Revising my opinion about Spring Framework

In past, at (Germany), I worked with projects based on Spring. At that time, I built my opinion about the framework: useless. It had nothing you couldn’t do without it. Everything that came with Spring could be done in simpler ways: PicoContainer or plain constructor injection for IoC/DI, plain decorators, dynamic proxies or Servlet Filters instead of AOP for the same results, WebWork simpler than Spring MVC, …

Some time has passed and, influenced by some friends in our endless discussions about Spring, I’ve decided to give it another try and I’ve started to refactor the VRaptor Web Framework, changing it to be fully Spring-based.

After this experience, I must admit: I was a bit wrong. I am going to explain it better, but I think the best part of Spring is that it already comes with many things done, ready to be used; out of the box. Furthermore, Spring 2.5 is much, much better.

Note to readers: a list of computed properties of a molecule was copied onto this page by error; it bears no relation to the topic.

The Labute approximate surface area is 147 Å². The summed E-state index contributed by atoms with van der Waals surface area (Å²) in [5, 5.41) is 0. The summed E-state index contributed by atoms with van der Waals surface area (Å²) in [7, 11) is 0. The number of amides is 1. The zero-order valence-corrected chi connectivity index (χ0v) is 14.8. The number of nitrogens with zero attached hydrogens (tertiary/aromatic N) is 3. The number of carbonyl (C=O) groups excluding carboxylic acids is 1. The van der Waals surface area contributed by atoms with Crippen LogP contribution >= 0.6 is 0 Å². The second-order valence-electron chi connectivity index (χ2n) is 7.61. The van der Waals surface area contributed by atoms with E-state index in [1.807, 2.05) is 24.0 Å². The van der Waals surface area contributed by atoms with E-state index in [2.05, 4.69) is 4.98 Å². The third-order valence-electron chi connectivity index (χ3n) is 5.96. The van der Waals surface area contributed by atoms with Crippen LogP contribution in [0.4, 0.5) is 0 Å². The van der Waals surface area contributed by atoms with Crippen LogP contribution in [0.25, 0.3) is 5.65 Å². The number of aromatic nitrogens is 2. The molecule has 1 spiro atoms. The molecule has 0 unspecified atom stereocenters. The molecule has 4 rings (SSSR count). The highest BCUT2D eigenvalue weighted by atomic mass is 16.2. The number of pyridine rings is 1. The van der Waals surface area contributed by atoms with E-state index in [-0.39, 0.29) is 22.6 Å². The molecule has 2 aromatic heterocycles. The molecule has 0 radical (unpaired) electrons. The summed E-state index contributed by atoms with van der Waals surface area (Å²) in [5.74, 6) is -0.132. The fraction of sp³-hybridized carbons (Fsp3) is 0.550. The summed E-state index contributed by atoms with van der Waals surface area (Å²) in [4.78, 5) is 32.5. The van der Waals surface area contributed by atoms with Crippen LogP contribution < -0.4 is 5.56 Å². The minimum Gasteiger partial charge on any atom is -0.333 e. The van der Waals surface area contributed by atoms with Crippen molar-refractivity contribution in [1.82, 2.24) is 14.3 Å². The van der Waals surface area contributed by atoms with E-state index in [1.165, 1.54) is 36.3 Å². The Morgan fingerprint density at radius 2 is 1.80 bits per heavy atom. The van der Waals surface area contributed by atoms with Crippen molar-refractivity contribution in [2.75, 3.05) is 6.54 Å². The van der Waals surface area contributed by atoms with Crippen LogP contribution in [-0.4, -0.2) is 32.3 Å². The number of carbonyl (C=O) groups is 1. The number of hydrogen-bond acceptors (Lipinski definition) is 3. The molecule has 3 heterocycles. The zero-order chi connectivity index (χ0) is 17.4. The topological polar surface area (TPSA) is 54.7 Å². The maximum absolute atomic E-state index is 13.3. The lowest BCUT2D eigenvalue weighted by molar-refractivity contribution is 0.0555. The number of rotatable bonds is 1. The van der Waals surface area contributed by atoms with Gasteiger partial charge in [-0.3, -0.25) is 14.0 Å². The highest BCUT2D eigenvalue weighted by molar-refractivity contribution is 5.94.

Now, I have the sense that Spring brings some complexity, compared to lightweight alternatives; but not that much. This is the cost for the benefits the framework introduces. It is extremely flexible, supporting many different programming styles and idioms. I would be able to completely rewrite VRaptor to use Spring building blocks. Most of the current frameworks could be changed to be Spring-based, with little influence in their current APIs and programming styles!

People has already (re)implemented Google Guice on top of Spring. The EJB3 programming model (@EJB, @PersistenceContext, @Stateless, @Stateful, @Resource, …) can be easily replicated on Spring applications (old – 2005 – article that may be done better nowadays). One could even provide an EJB3 implementation on top of Spring, JBoss Seam could be rewritten on top of Spring and even PicoContainer could be Spring-based.

My current opinion is that Spring is a truly framework, in its original sense, because it acts as a solid base for applications to be built on top of it, without imposing any programming model, style or idiom. You aren’t required to use XML, Spring classes and even Spring annotations. The little bureaucracy comes with a bunch of ready functionality to be used, and with the great flexibility the framework has to be extended.

Today I can say I would consider using Spring Framework for new projects. I even consider it to be a good candidate to become one or more JSRs. It is a great base for applications and other frameworks to be built on top of it. Rod Johnson is a member of Java EE 6 Expert Group, which could point things to something in this direction.